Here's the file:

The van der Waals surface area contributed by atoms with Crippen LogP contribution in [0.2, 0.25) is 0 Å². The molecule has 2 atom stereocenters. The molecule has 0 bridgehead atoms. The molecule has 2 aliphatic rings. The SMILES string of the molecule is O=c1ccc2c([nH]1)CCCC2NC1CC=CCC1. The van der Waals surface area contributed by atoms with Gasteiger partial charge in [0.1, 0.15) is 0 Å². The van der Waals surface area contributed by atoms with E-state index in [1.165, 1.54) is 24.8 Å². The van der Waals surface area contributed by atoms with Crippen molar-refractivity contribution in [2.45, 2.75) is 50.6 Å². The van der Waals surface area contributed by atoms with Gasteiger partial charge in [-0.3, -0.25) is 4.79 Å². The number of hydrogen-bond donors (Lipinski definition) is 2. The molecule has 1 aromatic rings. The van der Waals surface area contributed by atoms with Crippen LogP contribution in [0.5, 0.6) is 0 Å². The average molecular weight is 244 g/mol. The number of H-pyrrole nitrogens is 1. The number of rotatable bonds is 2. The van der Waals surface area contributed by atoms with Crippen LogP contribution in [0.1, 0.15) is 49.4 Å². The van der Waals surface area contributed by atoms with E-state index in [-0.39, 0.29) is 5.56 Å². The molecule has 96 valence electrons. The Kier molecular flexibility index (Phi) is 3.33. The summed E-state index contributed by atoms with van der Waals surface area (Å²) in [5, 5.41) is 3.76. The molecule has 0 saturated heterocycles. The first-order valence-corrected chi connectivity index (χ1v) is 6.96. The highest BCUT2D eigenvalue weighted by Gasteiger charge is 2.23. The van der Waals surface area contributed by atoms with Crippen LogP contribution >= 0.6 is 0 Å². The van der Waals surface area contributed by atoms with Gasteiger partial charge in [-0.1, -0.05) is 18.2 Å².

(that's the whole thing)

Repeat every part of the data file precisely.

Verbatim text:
The van der Waals surface area contributed by atoms with Crippen LogP contribution in [0.2, 0.25) is 0 Å². The molecule has 2 atom stereocenters. The molecule has 0 bridgehead atoms. The molecule has 2 aliphatic rings. The SMILES string of the molecule is O=c1ccc2c([nH]1)CCCC2NC1CC=CCC1. The van der Waals surface area contributed by atoms with Gasteiger partial charge in [0.1, 0.15) is 0 Å². The van der Waals surface area contributed by atoms with E-state index in [1.165, 1.54) is 24.8 Å². The van der Waals surface area contributed by atoms with Crippen molar-refractivity contribution in [2.45, 2.75) is 50.6 Å². The van der Waals surface area contributed by atoms with Gasteiger partial charge in [-0.3, -0.25) is 4.79 Å². The number of hydrogen-bond donors (Lipinski definition) is 2. The molecule has 1 aromatic rings. The van der Waals surface area contributed by atoms with Crippen LogP contribution in [0.5, 0.6) is 0 Å². The average molecular weight is 244 g/mol. The number of H-pyrrole nitrogens is 1. The number of rotatable bonds is 2. The van der Waals surface area contributed by atoms with Crippen LogP contribution in [0.1, 0.15) is 49.4 Å². The van der Waals surface area contributed by atoms with E-state index in [-0.39, 0.29) is 5.56 Å². The molecule has 96 valence electrons. The Kier molecular flexibility index (Phi) is 3.33. The summed E-state index contributed by atoms with van der Waals surface area (Å²) in [5, 5.41) is 3.76. The molecule has 0 saturated heterocycles. The first-order valence-corrected chi connectivity index (χ1v) is 6.96. The highest BCUT2D eigenvalue weighted by Gasteiger charge is 2.23. The van der Waals surface area contributed by atoms with Crippen LogP contribution >= 0.6 is 0 Å². The van der Waals surface area contributed by atoms with Gasteiger partial charge in [-0.1, -0.05) is 18.2 Å².